There's always next year, right? In fewer than 100 hours, half the league will be packing up lockers, bidding buddies farewell, and fantasizing about what could have been. Or, more optimistically, what might be to come, in only a few months from now. So, before we plunge into the NHL's approaching postseason, let's take a look at the league's playoff outsiders and one precious fantasy tidbit we don't want to forget ahead of next fall.
Also, keep in mind, one of the following teams will most likely have elite prospect Connor Bedard aboard. Which will also affect the respective fantasy values of whoever is fortunate to compete alongside such a generational talent. But we'll have more on that considerable detail - and others - in our post-draft lottery coverage in May.
Anaheim Ducks: I don't imagine there's another member of the Ducks who's looking more forward to 2023-24 than Jamie Drysdale. Suffering a season-ending shoulder injury in late October, it's been a long road, post-surgery, to recovery for the 21-year-old defender. But he's now back to running drills in practice, with months to go before it matters again. While the loss of a year's worth of development is a shame, you can bet Drysdale is going to work his caboose off to get back up to speed all summer. Don't be too surprised if the offensive-defenseman leads Anaheim's blue line in production by this time next year, snatching the current crown from Cam Fowler.
Arizona Coyotes: Drafted fifth overall back in 2018, forward Barrett Hayton is finally ready to make a significant impact. Somewhat of a slow burn since entering the league - a global pandemic didn't help in that regard - the now 22-year-old is finally finding his productive stride at the NHL level. With 18 goals and 20 assists in 48 games, Hayton is third in team scoring since Dec. 29. A future 70-point player in the making, he's a deeper-league fantasy gem to boot.
Buffalo Sabres: Does Buffalo's net now belong to Devon Levi? Probably; at least partially, in sharing the gig with Ukko-Pekka Luukkonen. Veteran Craig Anderson (and his expiring contract) appears done. Eric Comrie proved himself not the answer, even when healthy. Which leaves, for now, Luukkonen and Levi. Tasked with playing six of the Sabres' final seven games, the Northeastern star was competent to excellent, displaying high-end skills - his sense of anticipation is something else - and the best brand of swagger. Backstopping a Buffalo squad palpably on the rise, this 21-year-old definitely deserves a roll of the fantasy dice as a supporting netminder on most rosters.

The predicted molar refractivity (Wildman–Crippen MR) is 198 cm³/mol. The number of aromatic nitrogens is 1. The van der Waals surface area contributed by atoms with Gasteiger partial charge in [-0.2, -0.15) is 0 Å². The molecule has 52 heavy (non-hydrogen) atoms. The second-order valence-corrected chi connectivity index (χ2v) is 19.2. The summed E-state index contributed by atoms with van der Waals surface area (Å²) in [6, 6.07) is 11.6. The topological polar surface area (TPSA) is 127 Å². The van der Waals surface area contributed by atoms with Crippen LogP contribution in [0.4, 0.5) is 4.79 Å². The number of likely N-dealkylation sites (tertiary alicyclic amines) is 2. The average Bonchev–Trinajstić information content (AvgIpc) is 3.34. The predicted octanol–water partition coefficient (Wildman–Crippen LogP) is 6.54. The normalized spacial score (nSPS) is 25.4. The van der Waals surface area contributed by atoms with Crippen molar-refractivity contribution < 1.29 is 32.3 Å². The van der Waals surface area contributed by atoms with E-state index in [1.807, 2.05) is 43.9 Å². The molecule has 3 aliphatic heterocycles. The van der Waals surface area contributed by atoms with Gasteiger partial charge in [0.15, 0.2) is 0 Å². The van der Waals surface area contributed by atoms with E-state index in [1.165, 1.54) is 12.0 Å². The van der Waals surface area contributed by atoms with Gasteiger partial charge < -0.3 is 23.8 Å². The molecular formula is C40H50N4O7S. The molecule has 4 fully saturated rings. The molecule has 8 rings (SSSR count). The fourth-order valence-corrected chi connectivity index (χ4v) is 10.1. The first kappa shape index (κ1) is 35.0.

Calgary Flames: While we anticipate bounce-back campaigns from nearly every prominent fantasy asset not named Tyler Toffoli, up-and-comer Jakob Pelletier is also one to watch, straight out of the Flames' training camp gates. Especially if there's a coaching adjustment in Calgary. Performing as a formidable scoring force in the AHL (two years running), the young forward has been used only part-time, and then altogether sparingly, when offered a shot at the NHL level. That'll change next year.
Chicago Blackhawks: A top-six staple for years to come, forward Lukas Reichel is already making a positive impression - despite seeing limited action in the NHL - scoring seven goals and eight assists through 23 games. Not bad, considering the absence of top-level talent surrounding the 20-year-old. Projected to play full time in 2023-24, the 17th overall draft selection (2020) will near a point/game pace once Chicago bolsters its lineup over the summer, either through the draft and/or free agency. He definitely deserves rostering in deeper dynasty formats already.
Columbus Blue Jackets: Boy oh boy, did the Blue Jackets ever miss Zach Werenski this season (amongst other figures). The Columbus defenseman was just starting to heat up when he suffered a season-ending shoulder injury in early November. Fortunately, he's already feeling pretty fine, is just entering his prime, and should return to competitive play without a hitch next October. Don't let this year's lengthy absence serve as a fantasy turnoff. Also, keep Kirill Marchenko on your radar, especially if the young forward nails down a top-six role again, as expected. The Jackets will be better next year.
Detroit Red Wings: Let the Marco Kasper era begin? Maybe. Let's first see how the eighth-overall draft pick (2022) recovers from the lower-body injury suffered in his one and only NHL game. On the upside, all involved seem pretty jazzed about what the young Austrian is set to offer the Red Wings' table, beginning in autumn 2023-24. This kid brings a bit of spice to the ice and he can also score. See where Kasper lines up in camp - again, if ready to rock - to start. This club could certainly use more scoring pop up front.